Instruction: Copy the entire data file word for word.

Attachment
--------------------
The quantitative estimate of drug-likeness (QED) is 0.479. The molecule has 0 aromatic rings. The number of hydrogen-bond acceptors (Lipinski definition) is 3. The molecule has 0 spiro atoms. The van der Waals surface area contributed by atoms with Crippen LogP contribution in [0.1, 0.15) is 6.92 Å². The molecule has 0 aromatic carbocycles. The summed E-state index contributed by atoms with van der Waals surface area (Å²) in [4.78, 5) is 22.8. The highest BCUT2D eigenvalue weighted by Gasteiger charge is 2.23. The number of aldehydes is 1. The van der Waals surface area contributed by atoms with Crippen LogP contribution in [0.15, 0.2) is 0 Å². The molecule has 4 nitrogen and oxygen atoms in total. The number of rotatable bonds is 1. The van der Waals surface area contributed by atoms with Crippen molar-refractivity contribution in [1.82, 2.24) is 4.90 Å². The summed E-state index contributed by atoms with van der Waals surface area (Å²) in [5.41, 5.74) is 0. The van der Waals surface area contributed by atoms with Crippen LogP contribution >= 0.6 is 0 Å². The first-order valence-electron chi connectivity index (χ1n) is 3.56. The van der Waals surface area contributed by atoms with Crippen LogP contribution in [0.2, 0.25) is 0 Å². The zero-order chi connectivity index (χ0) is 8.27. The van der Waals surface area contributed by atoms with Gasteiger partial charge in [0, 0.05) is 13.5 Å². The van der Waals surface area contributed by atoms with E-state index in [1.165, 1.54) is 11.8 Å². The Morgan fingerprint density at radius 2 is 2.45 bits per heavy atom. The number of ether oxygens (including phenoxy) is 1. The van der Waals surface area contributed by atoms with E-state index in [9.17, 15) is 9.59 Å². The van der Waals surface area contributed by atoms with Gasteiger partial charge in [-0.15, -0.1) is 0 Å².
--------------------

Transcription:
The quantitative estimate of drug-likeness (QED) is 0.479. The molecule has 0 aromatic rings. The number of hydrogen-bond acceptors (Lipinski definition) is 3. The molecule has 0 spiro atoms. The van der Waals surface area contributed by atoms with Crippen LogP contribution in [0.1, 0.15) is 6.92 Å². The molecule has 0 aromatic carbocycles. The summed E-state index contributed by atoms with van der Waals surface area (Å²) in [4.78, 5) is 22.8. The highest BCUT2D eigenvalue weighted by Gasteiger charge is 2.23. The number of aldehydes is 1. The van der Waals surface area contributed by atoms with Crippen LogP contribution in [0.15, 0.2) is 0 Å². The molecule has 4 nitrogen and oxygen atoms in total. The number of rotatable bonds is 1. The van der Waals surface area contributed by atoms with Crippen molar-refractivity contribution in [1.82, 2.24) is 4.90 Å². The summed E-state index contributed by atoms with van der Waals surface area (Å²) in [5.41, 5.74) is 0. The van der Waals surface area contributed by atoms with Crippen LogP contribution >= 0.6 is 0 Å². The first-order valence-electron chi connectivity index (χ1n) is 3.56. The van der Waals surface area contributed by atoms with Crippen LogP contribution in [0.2, 0.25) is 0 Å². The zero-order chi connectivity index (χ0) is 8.27. The van der Waals surface area contributed by atoms with Gasteiger partial charge in [0, 0.05) is 13.5 Å². The van der Waals surface area contributed by atoms with E-state index in [1.165, 1.54) is 11.8 Å². The Morgan fingerprint density at radius 2 is 2.45 bits per heavy atom. The number of ether oxygens (including phenoxy) is 1. The van der Waals surface area contributed by atoms with E-state index in [9.17, 15) is 9.59 Å². The van der Waals surface area contributed by atoms with Gasteiger partial charge in [-0.15, -0.1) is 0 Å².